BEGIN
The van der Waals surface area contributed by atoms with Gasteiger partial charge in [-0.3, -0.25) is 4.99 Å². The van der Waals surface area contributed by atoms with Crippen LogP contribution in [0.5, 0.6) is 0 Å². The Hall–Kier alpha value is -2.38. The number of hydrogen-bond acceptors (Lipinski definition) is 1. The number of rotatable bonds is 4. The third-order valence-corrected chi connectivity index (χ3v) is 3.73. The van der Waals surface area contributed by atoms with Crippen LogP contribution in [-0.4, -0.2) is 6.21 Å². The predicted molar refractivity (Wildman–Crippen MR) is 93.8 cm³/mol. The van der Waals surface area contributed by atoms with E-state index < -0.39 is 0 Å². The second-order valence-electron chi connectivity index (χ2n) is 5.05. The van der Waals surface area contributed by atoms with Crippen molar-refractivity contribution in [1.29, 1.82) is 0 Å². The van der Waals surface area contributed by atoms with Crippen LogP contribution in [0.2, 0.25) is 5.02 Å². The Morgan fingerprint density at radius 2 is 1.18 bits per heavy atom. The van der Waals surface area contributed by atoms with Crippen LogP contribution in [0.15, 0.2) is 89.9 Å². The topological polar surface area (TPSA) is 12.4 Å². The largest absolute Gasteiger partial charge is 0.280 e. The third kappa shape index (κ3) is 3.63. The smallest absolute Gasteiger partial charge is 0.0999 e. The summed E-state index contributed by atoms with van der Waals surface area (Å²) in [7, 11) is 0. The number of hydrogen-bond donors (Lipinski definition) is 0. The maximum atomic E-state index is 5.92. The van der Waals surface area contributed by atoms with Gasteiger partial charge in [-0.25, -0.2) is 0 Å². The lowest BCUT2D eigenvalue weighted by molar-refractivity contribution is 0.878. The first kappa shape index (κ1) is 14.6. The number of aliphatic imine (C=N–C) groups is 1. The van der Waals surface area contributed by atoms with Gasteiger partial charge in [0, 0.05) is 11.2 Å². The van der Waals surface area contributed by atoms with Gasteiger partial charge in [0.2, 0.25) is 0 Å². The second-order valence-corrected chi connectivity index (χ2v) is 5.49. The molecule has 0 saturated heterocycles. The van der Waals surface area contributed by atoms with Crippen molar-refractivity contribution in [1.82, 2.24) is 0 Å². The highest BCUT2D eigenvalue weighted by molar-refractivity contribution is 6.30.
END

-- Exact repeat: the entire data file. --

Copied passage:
The van der Waals surface area contributed by atoms with Gasteiger partial charge in [-0.3, -0.25) is 4.99 Å². The van der Waals surface area contributed by atoms with Crippen LogP contribution in [0.5, 0.6) is 0 Å². The Hall–Kier alpha value is -2.38. The number of hydrogen-bond acceptors (Lipinski definition) is 1. The number of rotatable bonds is 4. The third-order valence-corrected chi connectivity index (χ3v) is 3.73. The van der Waals surface area contributed by atoms with Crippen LogP contribution in [-0.4, -0.2) is 6.21 Å². The predicted molar refractivity (Wildman–Crippen MR) is 93.8 cm³/mol. The van der Waals surface area contributed by atoms with E-state index < -0.39 is 0 Å². The second-order valence-electron chi connectivity index (χ2n) is 5.05. The van der Waals surface area contributed by atoms with Crippen molar-refractivity contribution in [1.29, 1.82) is 0 Å². The van der Waals surface area contributed by atoms with Crippen LogP contribution in [0.2, 0.25) is 5.02 Å². The Morgan fingerprint density at radius 2 is 1.18 bits per heavy atom. The van der Waals surface area contributed by atoms with Crippen LogP contribution in [0.15, 0.2) is 89.9 Å². The topological polar surface area (TPSA) is 12.4 Å². The largest absolute Gasteiger partial charge is 0.280 e. The third kappa shape index (κ3) is 3.63. The smallest absolute Gasteiger partial charge is 0.0999 e. The summed E-state index contributed by atoms with van der Waals surface area (Å²) in [7, 11) is 0. The number of hydrogen-bond donors (Lipinski definition) is 0. The maximum atomic E-state index is 5.92. The van der Waals surface area contributed by atoms with Gasteiger partial charge in [-0.25, -0.2) is 0 Å². The lowest BCUT2D eigenvalue weighted by molar-refractivity contribution is 0.878. The first kappa shape index (κ1) is 14.6. The number of aliphatic imine (C=N–C) groups is 1. The van der Waals surface area contributed by atoms with Gasteiger partial charge in [0, 0.05) is 11.2 Å². The van der Waals surface area contributed by atoms with Gasteiger partial charge in [0.2, 0.25) is 0 Å². The second-order valence-corrected chi connectivity index (χ2v) is 5.49. The molecule has 0 saturated heterocycles. The van der Waals surface area contributed by atoms with Crippen molar-refractivity contribution in [1.82, 2.24) is 0 Å². The highest BCUT2D eigenvalue weighted by molar-refractivity contribution is 6.30.